Check the Phase?

Discussion in 'Microphones (live or studio)' started by shox, Mar 18, 2002.

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  1. shox

    shox Member

    Mar 1, 2002
    I keep seeing "check the phase" as part of an answer or advice given. I know how phase can help or hinder a sound but are there specific ways to "check the phase" (i.e. phase meter) or is it an ear thing (listening for lack of bass or phasiness)? Are there plugins like the Waves stuff that can help? What exactly does flipping the phase do to a sound and when do you use it? I would really appreciate some help on this cuz right now it's beginning to sound like voodoo. Thanks.
  2. anonymous

    anonymous Guests

    Feb 10, 2001
    Make sure you are not confusing polarity with phase. Phasing occurs, as an example, when the same sound reaches two or more microphones that are different distances from the source. As a result, there is introduced one or more small delays relative to the closest mic.

    Polarity is when the waveform is inverted - a mirror image if you will. This is often caused by miswired cables or connectors (or different manufacturer's pin specs) and can be simply corrected by flipping the polarity switch on the console or preamp.

    Sometimes phase problems in a stereo signal can be helped by flipping polarity - so that peaks get lined up closer to peaks rather than valleys in multiple mic sources.
  3. Juergen

    Juergen Guest

    Do you work on a DAW where you can zoom into the wave representations?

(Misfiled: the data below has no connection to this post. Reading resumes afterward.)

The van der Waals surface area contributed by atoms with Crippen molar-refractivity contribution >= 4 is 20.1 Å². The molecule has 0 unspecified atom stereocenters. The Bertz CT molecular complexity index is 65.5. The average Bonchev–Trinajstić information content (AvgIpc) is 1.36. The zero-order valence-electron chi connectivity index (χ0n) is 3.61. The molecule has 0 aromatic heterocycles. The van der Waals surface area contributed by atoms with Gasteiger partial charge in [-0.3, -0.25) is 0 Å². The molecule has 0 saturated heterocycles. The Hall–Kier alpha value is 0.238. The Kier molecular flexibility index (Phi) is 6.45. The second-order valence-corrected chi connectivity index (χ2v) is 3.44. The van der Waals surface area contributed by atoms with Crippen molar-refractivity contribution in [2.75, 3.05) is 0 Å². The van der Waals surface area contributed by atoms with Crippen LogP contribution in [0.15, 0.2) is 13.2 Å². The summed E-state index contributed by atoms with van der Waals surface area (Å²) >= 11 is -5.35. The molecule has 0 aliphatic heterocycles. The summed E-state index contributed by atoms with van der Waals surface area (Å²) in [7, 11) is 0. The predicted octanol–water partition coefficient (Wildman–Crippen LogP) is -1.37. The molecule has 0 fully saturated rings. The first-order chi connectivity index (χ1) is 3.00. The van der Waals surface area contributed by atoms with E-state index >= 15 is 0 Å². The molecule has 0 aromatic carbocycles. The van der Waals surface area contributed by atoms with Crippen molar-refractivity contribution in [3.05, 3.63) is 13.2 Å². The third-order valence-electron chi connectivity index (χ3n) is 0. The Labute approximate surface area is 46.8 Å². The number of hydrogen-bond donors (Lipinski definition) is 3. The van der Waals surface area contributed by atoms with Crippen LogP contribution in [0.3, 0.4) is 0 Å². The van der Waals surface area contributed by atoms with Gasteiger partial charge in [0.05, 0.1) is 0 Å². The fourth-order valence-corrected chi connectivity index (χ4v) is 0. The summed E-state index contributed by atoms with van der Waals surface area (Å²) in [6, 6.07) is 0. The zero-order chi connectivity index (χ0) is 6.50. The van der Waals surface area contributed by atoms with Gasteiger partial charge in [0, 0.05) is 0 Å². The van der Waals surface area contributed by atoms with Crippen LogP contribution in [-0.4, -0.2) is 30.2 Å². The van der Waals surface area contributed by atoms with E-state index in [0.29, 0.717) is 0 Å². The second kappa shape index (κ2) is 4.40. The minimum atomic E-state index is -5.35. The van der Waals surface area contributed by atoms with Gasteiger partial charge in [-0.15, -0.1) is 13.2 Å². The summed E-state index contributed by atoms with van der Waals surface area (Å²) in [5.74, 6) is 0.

Ok, when mic'ing a snare from the top or the bottom, your waveforms will look like they are inverted, so switching the polarity on one of them will bring back some frequencies that you didn't previuosly hear (low end) and the sound of the snare will be a lot clearer.

    When recording drums, the more mics you throw on the kit, the more phasing issues you will have. I had never thought of checking what I had recorded (it's good practice to check beforehand), but once I started nudging my toms around a bit and aligning them up with other mics, everything started becoming a lot more clear. It might seem like hairsplitting, but nudging tracks back or forth 2 samples can make a whole lot of difference in how your high frequencies sound.

    The only problem is that I am not sure whether I have found a goldmine or a timewaster. :)

    If you wanna be the totally anal perfectionist type of guy you could align the tracks manually (if you work on a DAW) so the "relevant waveform parts" of your tracks are close to perfectly lined up. I tried it once, got tired and use the polarity switch whenever I need to. Sometimes I'll shift tracks around a bit when I can't stay against the temptation...

    In all cases, it is best to trust your ears. Sometimes stuff that doesn't look right on screen sounds absolutely best.

    Waves has a plugin called analyzer or something, which gives you a spectrogram and I think shows you how you are doing phasewise.

    What plug ins do you use? Have you noticed the mess that plug-in delay can cause, phasewise? I find it very difficult to mix without compensating for the plug-in delay manually (I don't have automatic plug-in compensation).

    Anyone correct me if you need to. Among other things, I am generally eager to be corrected/learn.

  4. shox

    shox Member

    Mar 1, 2002
    I have been "anal" with my drum tracks for a while now. I nudge my tracks (in DP3, by the way) and it seems to make a huge difference soundwise. I am also in the process of getting latency times for all my plugins so I can shift to compensate for that as well. I use all the Waves stuff, TC, Channelstrip, Realverb and various VST plugins as well. Having to manually shift tracks to cover the latency is a pain but I'm finding it essential to get a nice, clean mix.
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    The New AT5047 Premier Studio Microphone Purity Transformed

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